The Self Made Pundit

I'm just the guy that can't stand cant. ___________

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Tuesday, September 24, 2002
I think the New York Times did a fairly good job of summarizing (though a bit too summarily) Gore's speech on Iraq yesterday. The New York Times piece went overboard in its analysis, however. The Times wrote:

His appearance here suggested a shift in positioning by Mr. Gore, who has for 10 years portrayed himself as a moderate, particularly when it comes to issues of foreign policy, and repeatedly invoked his 1991 vote on the gulf war resolution as a way of distinguishing himself from the rest of his party.

The Times gave no explanation how Gore's position is in any way inconsistent with his previous foreign policy positions or "immoderate." I have trouble recalling (sarcasm alert) exactly when Gore previously took the position that the American President should have a blank check to invade Iraq. Gore did not retreat from, or modify, his support for "regime change" in Iraq. There is nothing inconsistent about Gore's position that "regime change" is a secondary objective that should not derail our primary objective of fighting the war on terrorism. There is also nothing immoderate about Gore's position, unless one defines "moderation" as supporting each swing in the Bush Administration's foreign policy.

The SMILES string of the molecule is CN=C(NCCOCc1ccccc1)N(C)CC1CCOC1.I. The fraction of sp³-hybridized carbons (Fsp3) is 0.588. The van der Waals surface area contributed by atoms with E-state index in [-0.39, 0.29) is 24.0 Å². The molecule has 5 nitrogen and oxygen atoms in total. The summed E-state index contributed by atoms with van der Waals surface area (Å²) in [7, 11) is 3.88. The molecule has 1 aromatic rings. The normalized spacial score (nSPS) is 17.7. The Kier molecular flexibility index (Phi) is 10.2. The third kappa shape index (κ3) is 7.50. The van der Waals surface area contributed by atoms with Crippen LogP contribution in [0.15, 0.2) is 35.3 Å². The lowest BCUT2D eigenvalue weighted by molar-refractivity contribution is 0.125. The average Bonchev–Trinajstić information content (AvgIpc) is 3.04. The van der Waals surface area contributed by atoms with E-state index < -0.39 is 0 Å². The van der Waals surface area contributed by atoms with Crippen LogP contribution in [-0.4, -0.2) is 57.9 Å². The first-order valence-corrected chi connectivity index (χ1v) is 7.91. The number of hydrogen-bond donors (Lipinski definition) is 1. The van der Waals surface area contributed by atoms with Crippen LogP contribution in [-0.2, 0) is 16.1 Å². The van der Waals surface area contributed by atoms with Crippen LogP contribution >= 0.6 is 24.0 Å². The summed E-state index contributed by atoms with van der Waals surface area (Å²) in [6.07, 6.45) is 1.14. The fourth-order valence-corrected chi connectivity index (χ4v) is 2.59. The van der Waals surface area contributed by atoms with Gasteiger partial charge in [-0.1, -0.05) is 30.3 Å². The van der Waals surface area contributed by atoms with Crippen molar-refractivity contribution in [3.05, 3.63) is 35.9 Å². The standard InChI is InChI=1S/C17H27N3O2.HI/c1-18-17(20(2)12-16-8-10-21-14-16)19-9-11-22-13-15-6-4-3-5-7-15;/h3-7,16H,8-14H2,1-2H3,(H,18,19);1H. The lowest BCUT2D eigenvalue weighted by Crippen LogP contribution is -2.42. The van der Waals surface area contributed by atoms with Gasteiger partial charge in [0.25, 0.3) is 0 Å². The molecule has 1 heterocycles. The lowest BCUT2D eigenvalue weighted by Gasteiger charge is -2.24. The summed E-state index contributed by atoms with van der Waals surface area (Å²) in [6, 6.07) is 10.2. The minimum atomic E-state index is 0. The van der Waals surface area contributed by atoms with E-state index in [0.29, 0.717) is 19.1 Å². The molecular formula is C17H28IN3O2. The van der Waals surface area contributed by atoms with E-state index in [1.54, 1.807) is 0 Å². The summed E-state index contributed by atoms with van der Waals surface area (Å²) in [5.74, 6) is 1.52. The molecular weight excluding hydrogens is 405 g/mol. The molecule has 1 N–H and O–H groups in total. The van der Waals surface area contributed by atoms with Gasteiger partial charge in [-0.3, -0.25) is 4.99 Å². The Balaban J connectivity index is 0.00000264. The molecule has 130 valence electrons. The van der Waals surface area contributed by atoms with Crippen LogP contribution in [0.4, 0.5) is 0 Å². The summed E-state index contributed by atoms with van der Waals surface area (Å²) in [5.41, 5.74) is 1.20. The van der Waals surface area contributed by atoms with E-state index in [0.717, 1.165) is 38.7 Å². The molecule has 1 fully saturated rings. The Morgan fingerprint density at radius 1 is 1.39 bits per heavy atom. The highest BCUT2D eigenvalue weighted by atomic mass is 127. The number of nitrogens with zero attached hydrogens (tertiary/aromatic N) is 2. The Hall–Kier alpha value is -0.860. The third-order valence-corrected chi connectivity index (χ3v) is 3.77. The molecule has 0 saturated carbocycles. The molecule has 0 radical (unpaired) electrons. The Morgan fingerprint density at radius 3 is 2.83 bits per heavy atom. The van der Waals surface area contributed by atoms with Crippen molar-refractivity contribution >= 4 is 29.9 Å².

Not surprisingly, the GOP lived up to my prediction of yesterday that rather than engage Gore on the substance of his speech, it would engage in "ad hominem GOP attacks on the irrelevancy of Gore and boasts about how the country is behind the President in his war on evil." As the Times reported, Jim Dyke, a spokesman for the Republican National Committee, stated "It seems to be a speech that was more appropriate for a political hack than a presidential candidate, by someone who clearly failed to recognize leadership." If the GOP and the Bush administration rose above the level of name-calling and actually engaged the substance of Gore's points, the country be far better served. Instead of being afraid to engage Bush in a debate on foreign policy (the all-too-common Democratic response), Gore set forth a more coherent and likely to succeed approach to the war on terrorism and Iraq. Gore's speech was simply excellent.